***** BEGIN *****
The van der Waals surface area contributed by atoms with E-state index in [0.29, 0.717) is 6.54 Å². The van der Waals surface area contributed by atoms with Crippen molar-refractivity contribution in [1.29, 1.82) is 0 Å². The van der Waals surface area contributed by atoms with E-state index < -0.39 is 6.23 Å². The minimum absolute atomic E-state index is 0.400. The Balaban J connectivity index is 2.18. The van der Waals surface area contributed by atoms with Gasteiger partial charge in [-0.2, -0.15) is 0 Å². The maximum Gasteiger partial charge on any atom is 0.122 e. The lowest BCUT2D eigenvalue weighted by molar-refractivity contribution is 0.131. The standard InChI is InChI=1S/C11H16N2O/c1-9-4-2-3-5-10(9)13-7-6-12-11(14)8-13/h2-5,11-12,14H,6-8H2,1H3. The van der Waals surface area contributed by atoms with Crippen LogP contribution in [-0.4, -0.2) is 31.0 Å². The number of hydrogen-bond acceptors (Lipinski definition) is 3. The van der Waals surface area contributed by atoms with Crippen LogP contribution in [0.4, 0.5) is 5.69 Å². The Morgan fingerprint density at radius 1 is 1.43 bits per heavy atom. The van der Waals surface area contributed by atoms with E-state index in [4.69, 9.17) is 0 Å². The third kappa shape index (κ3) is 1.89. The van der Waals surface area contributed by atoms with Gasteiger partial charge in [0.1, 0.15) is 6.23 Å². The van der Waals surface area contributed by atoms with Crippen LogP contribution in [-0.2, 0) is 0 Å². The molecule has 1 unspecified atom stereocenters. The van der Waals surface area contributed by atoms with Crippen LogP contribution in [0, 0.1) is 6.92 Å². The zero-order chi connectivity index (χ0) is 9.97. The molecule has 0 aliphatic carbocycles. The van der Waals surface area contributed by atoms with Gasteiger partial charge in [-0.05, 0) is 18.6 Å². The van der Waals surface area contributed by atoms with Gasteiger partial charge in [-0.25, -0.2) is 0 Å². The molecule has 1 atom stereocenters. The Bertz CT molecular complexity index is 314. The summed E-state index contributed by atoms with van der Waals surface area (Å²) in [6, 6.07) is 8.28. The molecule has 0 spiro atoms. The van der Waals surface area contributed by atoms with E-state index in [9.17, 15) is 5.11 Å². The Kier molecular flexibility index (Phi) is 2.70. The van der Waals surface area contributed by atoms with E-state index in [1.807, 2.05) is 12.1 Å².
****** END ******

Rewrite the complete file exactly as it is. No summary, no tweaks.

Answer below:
The van der Waals surface area contributed by atoms with E-state index in [0.29, 0.717) is 6.54 Å². The van der Waals surface area contributed by atoms with Crippen molar-refractivity contribution in [1.29, 1.82) is 0 Å². The van der Waals surface area contributed by atoms with E-state index < -0.39 is 6.23 Å². The minimum absolute atomic E-state index is 0.400. The Balaban J connectivity index is 2.18. The van der Waals surface area contributed by atoms with Gasteiger partial charge in [-0.2, -0.15) is 0 Å². The maximum Gasteiger partial charge on any atom is 0.122 e. The lowest BCUT2D eigenvalue weighted by molar-refractivity contribution is 0.131. The standard InChI is InChI=1S/C11H16N2O/c1-9-4-2-3-5-10(9)13-7-6-12-11(14)8-13/h2-5,11-12,14H,6-8H2,1H3. The van der Waals surface area contributed by atoms with Crippen LogP contribution in [-0.4, -0.2) is 31.0 Å². The number of hydrogen-bond acceptors (Lipinski definition) is 3. The van der Waals surface area contributed by atoms with Crippen LogP contribution in [0.4, 0.5) is 5.69 Å². The Morgan fingerprint density at radius 1 is 1.43 bits per heavy atom. The van der Waals surface area contributed by atoms with E-state index in [4.69, 9.17) is 0 Å². The third kappa shape index (κ3) is 1.89. The van der Waals surface area contributed by atoms with Gasteiger partial charge in [0.1, 0.15) is 6.23 Å². The van der Waals surface area contributed by atoms with Crippen LogP contribution in [-0.2, 0) is 0 Å². The molecule has 1 unspecified atom stereocenters. The van der Waals surface area contributed by atoms with Crippen LogP contribution in [0, 0.1) is 6.92 Å². The zero-order chi connectivity index (χ0) is 9.97. The molecule has 0 aliphatic carbocycles. The van der Waals surface area contributed by atoms with Gasteiger partial charge in [-0.05, 0) is 18.6 Å². The van der Waals surface area contributed by atoms with Gasteiger partial charge in [-0.25, -0.2) is 0 Å². The molecule has 1 atom stereocenters. The Bertz CT molecular complexity index is 314. The summed E-state index contributed by atoms with van der Waals surface area (Å²) in [6, 6.07) is 8.28. The molecule has 0 spiro atoms. The van der Waals surface area contributed by atoms with E-state index in [9.17, 15) is 5.11 Å². The Kier molecular flexibility index (Phi) is 2.70. The van der Waals surface area contributed by atoms with E-state index in [1.807, 2.05) is 12.1 Å².